That said, part of what they discussed was how easy it was to import full detail models into the engine without all the extra time usually required for detail reduction for performance. So hopefully that helps.

I'm curious to know how much the PS5 SSD setup is a factor in this demo. The Xbox Series X will have a pretty quick SSD implementation as well (although not nearly as fast), so would there be any difference running this demo on the XBSX? Would we see LOD pop-in or a need for less detail, for example?

It's cool to see how there are going to be different types of rendering approaches that can be utilized for different needs. I can't wait to see more examples of what other teams/engines are implementing or experimenting with.

RAV 05-14-2020 12:31 PM

What he meant was that there have been plenty of tech demos on past generations that didn't really pan out like that, because a demo is a very focused processing, and an actual full featured game much more diverse. I am quite hopeful about this though. Especially in combination with the procedural generation of detail for natural environments, you can afford to have such immense environments.

The PS5 SSD is ridiculously powerful by today's standard, and also rather expensive. It now makes sense why Sony cheaped out on the graphics hardware compared to the Xbox. Assuming they'll end up about the same price after all, Sony chose to invest the money they saved on gfx on the SSD. I think it was the right choice actually, removing the biggest bottleneck in the system. A slightly slower gfx is nothing compared to the advantage of this SSD. This SSD almost works like RAM, DDR2 maybe. You can stream in huge content pretty much by frame. This will be the biggest jump in graphics quality, since now levels can have a size and detail we've never seen before. It doesn't matter if your 1000$ graphics card on PC is more powerful, it can't handle the same amount of content since it's starved by its own little memory. PS5 games should look significantly better than anything for a long while. And actually I heard devs talk about how there will be games relying on this that simply can't run at all on PC or Xbox. Talk about exclusives.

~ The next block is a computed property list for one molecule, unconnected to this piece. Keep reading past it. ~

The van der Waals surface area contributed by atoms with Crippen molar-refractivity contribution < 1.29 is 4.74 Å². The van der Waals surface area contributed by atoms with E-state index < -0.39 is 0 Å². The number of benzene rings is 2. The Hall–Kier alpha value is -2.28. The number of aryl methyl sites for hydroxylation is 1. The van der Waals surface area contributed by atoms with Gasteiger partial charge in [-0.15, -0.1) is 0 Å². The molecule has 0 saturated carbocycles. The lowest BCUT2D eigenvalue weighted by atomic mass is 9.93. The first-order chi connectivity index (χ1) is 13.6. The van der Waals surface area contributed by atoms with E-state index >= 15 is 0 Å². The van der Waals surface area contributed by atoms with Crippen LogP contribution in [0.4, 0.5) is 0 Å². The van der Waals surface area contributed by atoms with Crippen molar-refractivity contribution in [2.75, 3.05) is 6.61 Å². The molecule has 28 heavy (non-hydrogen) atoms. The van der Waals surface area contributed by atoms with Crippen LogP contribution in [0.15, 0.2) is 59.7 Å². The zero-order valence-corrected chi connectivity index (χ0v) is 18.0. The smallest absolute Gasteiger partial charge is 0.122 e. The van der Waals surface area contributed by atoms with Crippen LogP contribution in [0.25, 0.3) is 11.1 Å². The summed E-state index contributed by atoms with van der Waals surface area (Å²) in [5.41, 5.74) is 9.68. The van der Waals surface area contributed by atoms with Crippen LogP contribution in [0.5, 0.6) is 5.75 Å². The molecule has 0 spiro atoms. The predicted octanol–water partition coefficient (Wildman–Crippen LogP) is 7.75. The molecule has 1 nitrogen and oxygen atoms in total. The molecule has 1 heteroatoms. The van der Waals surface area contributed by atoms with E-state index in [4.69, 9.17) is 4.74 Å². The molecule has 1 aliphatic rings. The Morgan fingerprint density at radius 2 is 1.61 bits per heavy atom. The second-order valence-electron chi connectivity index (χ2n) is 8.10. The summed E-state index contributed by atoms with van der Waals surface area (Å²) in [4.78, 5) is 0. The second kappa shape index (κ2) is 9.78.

This also reminds of the fast load times the N64 cartridge had over the slow PS CD ROM at the time, and how nice that felt for load times. However the cartridge had too little memory for that, which made it a trade off. This time there is no trade off. The PS5 SSD is like the N64 Cartridge, and everything else is like the PS CD ROM, in terms of relative performance, with no real tradeoff in capacity this time. win win.

Eventually PC will catch up in the next 3 years or so. But this generation of consoles is special in so far that it reminds of the good old times, when consoles weren't obsolete hardware on the day of release, but had architectural advantages over regular PC, making up for raw numbers. You didn't think you'd see that again.

On the other side, streaming on principle is nothing new. Games on PS2 even did that. It's really just about the amount you can do. This console generation will also bump up PC games simply by having SSD be the default standard for games.

Chimpbot 05-14-2020 01:59 PM

Quote:

Originally Posted by RAV (Post 2559492)
On the other side, streaming on principle is nothing new. Games on PS2 even did that. It's really just about the amount you can do. This console generation will also bump up PC games simply by having SSD be the default standard for games.

Assuming you end up being correct, it could have the opposite effect the 360/PS3 had on PC gaming; those things held on for so long that it more or less held PC gaming back for a while, due to the number of multiplatform releases. The gaming PC I had before my current one easily lasted a year or two longer than it otherwise should have because of this. Sure, there were some PC exclusives that would have overtaxed it, but the vast majority of titles available at that time were kneecapped out of the gate due to the hardware they were developed for at the time.